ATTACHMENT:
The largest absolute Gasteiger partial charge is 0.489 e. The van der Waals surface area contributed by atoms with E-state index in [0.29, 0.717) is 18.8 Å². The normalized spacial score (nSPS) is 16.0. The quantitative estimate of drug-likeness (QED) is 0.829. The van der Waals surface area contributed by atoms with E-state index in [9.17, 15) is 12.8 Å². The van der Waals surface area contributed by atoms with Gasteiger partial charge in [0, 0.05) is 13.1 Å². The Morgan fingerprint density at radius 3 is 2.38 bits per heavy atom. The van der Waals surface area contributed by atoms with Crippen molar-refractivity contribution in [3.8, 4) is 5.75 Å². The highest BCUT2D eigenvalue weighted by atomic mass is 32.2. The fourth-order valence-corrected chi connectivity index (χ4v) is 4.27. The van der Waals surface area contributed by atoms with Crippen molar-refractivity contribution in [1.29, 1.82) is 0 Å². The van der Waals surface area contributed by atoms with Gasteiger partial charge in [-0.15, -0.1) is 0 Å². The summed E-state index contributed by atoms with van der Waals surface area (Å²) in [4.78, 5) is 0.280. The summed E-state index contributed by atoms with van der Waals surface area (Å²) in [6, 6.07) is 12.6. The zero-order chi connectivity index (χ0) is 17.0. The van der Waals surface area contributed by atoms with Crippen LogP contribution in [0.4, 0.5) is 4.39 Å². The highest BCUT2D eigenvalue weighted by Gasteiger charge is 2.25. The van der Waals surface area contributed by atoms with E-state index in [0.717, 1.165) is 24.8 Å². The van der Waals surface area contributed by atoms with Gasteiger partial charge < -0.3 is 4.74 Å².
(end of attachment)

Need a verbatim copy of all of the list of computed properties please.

The largest absolute Gasteiger partial charge is 0.489 e. The van der Waals surface area contributed by atoms with E-state index in [0.29, 0.717) is 18.8 Å². The normalized spacial score (nSPS) is 16.0. The quantitative estimate of drug-likeness (QED) is 0.829. The van der Waals surface area contributed by atoms with E-state index in [9.17, 15) is 12.8 Å². The van der Waals surface area contributed by atoms with Gasteiger partial charge in [0, 0.05) is 13.1 Å². The Morgan fingerprint density at radius 3 is 2.38 bits per heavy atom. The van der Waals surface area contributed by atoms with Crippen molar-refractivity contribution in [3.8, 4) is 5.75 Å². The highest BCUT2D eigenvalue weighted by atomic mass is 32.2. The fourth-order valence-corrected chi connectivity index (χ4v) is 4.27. The van der Waals surface area contributed by atoms with Crippen molar-refractivity contribution in [1.29, 1.82) is 0 Å². The van der Waals surface area contributed by atoms with Gasteiger partial charge in [-0.15, -0.1) is 0 Å². The summed E-state index contributed by atoms with van der Waals surface area (Å²) in [4.78, 5) is 0.280. The summed E-state index contributed by atoms with van der Waals surface area (Å²) in [6, 6.07) is 12.6. The zero-order chi connectivity index (χ0) is 17.0. The van der Waals surface area contributed by atoms with Crippen LogP contribution in [0.4, 0.5) is 4.39 Å². The highest BCUT2D eigenvalue weighted by Gasteiger charge is 2.25. The van der Waals surface area contributed by atoms with E-state index in [0.717, 1.165) is 24.8 Å². The van der Waals surface area contributed by atoms with Gasteiger partial charge < -0.3 is 4.74 Å².